The advanced knowledge and skills you gained from your CFL Designation for Divorce Practitioners help you resolve all kinds of financial issues in your family law practice.  Your CFL™ credentials also prepared you to get divorce agreements settled right the first time.  Otherwise, if something goes wrong, both parties might see themselves in court again later.

Such was the case in the Superior Court of New Jersey verdict of L.H. v. D.H.  Despite a divorce ruling, the ex-wife didn’t get the couple’s mortgage refinanced under her own name, which later harmed her ex-husband’s credit score and his own mortgage loan application.  Could he get a court order to force the sale of the home because she didn’t keep her part of the original bargain?


The couple divorced in 2012 when their mortgage was still under both of their names.  Under the settlement agreement, the ex-wife, L.H., could stay in the home while D.H. would later give her his interest in it when she refinanced the loan under her name.

By 2014, D.H. had applied for his own mortgage and discovered his name was still on the marital home loan.  Even worse, his credit rating had dropped, which hurt his chances to get a favorable mortgage rate. L.H. failed to refinance the home or have the loan transferred to her name only within the nine months she was given.  She was also sometimes late in her payments. Therefore, D.H. filed a “post-judgment” motion to give him legal authority to sell the home and remove his ex from it, if necessary.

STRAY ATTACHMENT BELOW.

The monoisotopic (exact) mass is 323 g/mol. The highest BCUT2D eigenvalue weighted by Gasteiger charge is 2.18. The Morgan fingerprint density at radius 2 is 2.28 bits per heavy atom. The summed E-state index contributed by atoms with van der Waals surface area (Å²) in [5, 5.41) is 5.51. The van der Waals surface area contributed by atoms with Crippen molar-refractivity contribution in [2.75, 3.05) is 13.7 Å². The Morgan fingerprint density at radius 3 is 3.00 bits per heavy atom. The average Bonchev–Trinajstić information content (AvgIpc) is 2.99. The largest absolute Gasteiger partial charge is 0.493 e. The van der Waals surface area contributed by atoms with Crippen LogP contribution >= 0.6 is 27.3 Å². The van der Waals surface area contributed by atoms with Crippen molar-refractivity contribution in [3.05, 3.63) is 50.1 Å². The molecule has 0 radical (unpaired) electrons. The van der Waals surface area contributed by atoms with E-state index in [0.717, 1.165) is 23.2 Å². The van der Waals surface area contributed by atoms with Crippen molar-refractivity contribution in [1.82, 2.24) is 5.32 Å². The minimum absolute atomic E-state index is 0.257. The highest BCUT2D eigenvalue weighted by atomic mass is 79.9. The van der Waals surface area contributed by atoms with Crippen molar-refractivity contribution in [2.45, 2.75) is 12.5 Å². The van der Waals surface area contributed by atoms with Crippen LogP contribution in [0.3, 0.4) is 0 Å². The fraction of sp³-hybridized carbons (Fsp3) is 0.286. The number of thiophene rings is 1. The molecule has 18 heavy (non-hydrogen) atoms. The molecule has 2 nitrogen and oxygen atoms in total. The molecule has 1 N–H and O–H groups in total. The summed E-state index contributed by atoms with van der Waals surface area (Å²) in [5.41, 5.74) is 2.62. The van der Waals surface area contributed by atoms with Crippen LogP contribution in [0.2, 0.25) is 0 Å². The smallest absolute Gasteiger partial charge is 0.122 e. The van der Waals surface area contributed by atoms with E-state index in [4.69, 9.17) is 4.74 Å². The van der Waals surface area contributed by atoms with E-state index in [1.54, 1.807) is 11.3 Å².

Superior Court Ruling

The Appellate Division sided with the ex-husband and the trial court in its decision.  The ruling concluded that selling the home was the best solution, especially since L.H. had enough time to list it in the three years since the divorce.  As a condition of the judgment, both parties had to agree on a real estate agent. During the sale process, L.H. also had to maintain the house and make all mortgage, tax, and home insurance payments on time.  If she didn’t list the house, D.H. could sell it under a limited power of attorney, and L.H. would need to leave the property if she tried to prevent its sale.

In his ruling regarding the importance of a good credit score to rebuild finances, the judge cited a prior case, Cameron v. Cameron and said: “relevance of credit ratings following divorce cannot be overstated.”   

Learn how to handle these and other aspects of financial settlements in divorce with a CFL™ Designation.  Get our free information packet today!